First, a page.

Thursday, April 22, 2010

I'm much less interesting now...thanks to Facebook.

Two days ago, my Facebook page threw me a very large popup explaining that now all my interests (music, books, etc) were to become links to Pages and that I could either accept turning all my interests into links to their respective pages or go and customize. I took a second to customize because I'm not necessarily interested in being attached to the Page for all my favourite things. Once I finished this step my profile's Info section was updated for me and now it looks like I'm only interested in 1 movie, 6 authors, and about 20 bands. This is so far from representing my actual interests. It's also very different than what I had originally taken time to enter into my profile back when I opened my Facebook account.

So here's what I've gathered so far about what Facebook is doing to me:

* My self-described interests were no longer valid and were removed - looks like you can still add things that don't have pages, but they'd better not have the same name as an existing page or you'll link to the wrong thing. I don't like that I have to go and re-enter my interests.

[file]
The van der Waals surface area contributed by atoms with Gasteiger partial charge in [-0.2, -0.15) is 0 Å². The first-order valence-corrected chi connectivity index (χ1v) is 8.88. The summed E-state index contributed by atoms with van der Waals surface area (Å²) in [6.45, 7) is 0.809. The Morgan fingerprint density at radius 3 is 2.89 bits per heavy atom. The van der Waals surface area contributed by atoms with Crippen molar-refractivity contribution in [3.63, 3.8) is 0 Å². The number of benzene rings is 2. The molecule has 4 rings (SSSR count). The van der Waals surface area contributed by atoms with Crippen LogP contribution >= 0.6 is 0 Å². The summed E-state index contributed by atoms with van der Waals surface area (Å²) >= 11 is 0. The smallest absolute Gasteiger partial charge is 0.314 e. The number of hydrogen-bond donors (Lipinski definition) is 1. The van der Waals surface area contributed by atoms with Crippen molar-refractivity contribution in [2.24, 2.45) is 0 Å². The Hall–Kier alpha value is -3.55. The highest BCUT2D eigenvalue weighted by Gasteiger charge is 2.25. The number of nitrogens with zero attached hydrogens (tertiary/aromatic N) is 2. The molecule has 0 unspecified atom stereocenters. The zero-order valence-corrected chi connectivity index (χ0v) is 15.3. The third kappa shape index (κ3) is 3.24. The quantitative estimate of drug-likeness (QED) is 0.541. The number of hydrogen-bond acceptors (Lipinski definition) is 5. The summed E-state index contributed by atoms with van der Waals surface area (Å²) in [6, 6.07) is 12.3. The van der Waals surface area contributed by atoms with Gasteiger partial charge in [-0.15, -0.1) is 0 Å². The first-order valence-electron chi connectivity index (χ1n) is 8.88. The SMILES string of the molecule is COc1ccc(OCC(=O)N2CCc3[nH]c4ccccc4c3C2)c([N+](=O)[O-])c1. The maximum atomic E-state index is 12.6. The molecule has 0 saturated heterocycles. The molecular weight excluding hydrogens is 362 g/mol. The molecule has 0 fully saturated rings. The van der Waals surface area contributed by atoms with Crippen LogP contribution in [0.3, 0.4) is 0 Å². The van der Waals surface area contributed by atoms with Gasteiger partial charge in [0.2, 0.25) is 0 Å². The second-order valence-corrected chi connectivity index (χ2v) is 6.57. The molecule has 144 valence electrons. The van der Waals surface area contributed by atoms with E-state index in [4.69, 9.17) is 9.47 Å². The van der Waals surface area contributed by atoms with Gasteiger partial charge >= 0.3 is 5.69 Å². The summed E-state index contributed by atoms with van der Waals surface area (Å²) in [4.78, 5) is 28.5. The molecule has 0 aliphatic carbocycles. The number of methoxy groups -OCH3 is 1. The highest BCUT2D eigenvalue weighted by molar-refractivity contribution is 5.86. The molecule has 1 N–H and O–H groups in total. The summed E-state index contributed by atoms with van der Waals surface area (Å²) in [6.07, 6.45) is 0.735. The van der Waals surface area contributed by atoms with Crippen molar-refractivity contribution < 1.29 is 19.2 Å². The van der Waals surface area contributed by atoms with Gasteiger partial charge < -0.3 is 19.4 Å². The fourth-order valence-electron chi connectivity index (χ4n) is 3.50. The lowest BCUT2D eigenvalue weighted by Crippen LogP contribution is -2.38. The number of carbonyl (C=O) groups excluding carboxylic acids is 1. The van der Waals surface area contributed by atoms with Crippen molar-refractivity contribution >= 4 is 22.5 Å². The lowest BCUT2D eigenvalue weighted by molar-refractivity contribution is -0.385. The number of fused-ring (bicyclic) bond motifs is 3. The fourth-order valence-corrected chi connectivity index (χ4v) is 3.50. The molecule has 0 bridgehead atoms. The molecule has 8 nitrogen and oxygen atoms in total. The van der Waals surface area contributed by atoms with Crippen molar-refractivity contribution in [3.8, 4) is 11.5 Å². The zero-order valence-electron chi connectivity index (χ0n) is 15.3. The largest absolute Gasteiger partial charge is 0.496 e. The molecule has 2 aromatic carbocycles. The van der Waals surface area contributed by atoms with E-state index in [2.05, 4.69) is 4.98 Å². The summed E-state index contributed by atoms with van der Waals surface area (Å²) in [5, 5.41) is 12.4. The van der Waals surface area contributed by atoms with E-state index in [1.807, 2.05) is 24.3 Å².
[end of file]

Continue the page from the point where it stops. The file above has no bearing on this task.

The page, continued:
* If there's no existing page for something you list as an item a Community Page is created that states
"Our goal is to make this Community Page the best collection of shared knowledge on this topic. If you have a passion for {interest}, sign up and we'll let you know when we're ready for your help. You can also get us started by suggesting a relevant Wikipedia article or the Official Site."
* This new Community Page automatically aggregates any mention of the item - so a book I mention in my profile is cross-posted to the news feed for that page without my knowledge or consent even if that item is not in my interests!

From cnet:
"This is a really significant step for Facebook. For years we've been saying that FB is an open platform, but now for the first time, the likes and interests of my Facebook profile link to places that are not identity is not just definied by things on Facebook, it's defined by things all over the Web."